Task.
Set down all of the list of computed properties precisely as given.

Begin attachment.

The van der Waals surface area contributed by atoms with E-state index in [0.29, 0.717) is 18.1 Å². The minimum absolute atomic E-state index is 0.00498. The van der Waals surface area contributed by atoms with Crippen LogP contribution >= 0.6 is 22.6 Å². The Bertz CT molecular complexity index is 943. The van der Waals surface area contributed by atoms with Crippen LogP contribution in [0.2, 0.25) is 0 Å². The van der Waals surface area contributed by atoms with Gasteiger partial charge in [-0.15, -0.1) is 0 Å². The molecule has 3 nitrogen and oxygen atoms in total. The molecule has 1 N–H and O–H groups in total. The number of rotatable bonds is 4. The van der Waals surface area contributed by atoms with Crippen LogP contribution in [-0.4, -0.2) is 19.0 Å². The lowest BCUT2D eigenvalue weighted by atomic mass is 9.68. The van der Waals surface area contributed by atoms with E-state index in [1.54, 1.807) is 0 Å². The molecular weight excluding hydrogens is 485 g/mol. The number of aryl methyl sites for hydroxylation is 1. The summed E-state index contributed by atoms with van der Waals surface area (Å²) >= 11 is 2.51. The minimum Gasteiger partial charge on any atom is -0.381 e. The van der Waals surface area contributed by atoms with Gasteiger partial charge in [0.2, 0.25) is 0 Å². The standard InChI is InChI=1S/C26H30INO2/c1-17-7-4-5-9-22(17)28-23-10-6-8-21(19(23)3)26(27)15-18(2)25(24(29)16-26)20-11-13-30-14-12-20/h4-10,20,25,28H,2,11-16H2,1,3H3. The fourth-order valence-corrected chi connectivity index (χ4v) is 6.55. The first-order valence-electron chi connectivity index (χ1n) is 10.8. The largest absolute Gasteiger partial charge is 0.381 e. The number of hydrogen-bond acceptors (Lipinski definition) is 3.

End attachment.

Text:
The van der Waals surface area contributed by atoms with E-state index in [0.29, 0.717) is 18.1 Å². The minimum absolute atomic E-state index is 0.00498. The van der Waals surface area contributed by atoms with Crippen LogP contribution >= 0.6 is 22.6 Å². The Bertz CT molecular complexity index is 943. The van der Waals surface area contributed by atoms with Crippen LogP contribution in [0.2, 0.25) is 0 Å². The van der Waals surface area contributed by atoms with Gasteiger partial charge in [-0.15, -0.1) is 0 Å². The molecule has 3 nitrogen and oxygen atoms in total. The molecule has 1 N–H and O–H groups in total. The number of rotatable bonds is 4. The van der Waals surface area contributed by atoms with Crippen LogP contribution in [-0.4, -0.2) is 19.0 Å². The lowest BCUT2D eigenvalue weighted by atomic mass is 9.68. The van der Waals surface area contributed by atoms with E-state index in [1.54, 1.807) is 0 Å². The molecular weight excluding hydrogens is 485 g/mol. The number of aryl methyl sites for hydroxylation is 1. The summed E-state index contributed by atoms with van der Waals surface area (Å²) >= 11 is 2.51. The minimum Gasteiger partial charge on any atom is -0.381 e. The van der Waals surface area contributed by atoms with Gasteiger partial charge in [0.2, 0.25) is 0 Å². The standard InChI is InChI=1S/C26H30INO2/c1-17-7-4-5-9-22(17)28-23-10-6-8-21(19(23)3)26(27)15-18(2)25(24(29)16-26)20-11-13-30-14-12-20/h4-10,20,25,28H,2,11-16H2,1,3H3. The fourth-order valence-corrected chi connectivity index (χ4v) is 6.55. The first-order valence-electron chi connectivity index (χ1n) is 10.8. The largest absolute Gasteiger partial charge is 0.381 e. The number of hydrogen-bond acceptors (Lipinski definition) is 3.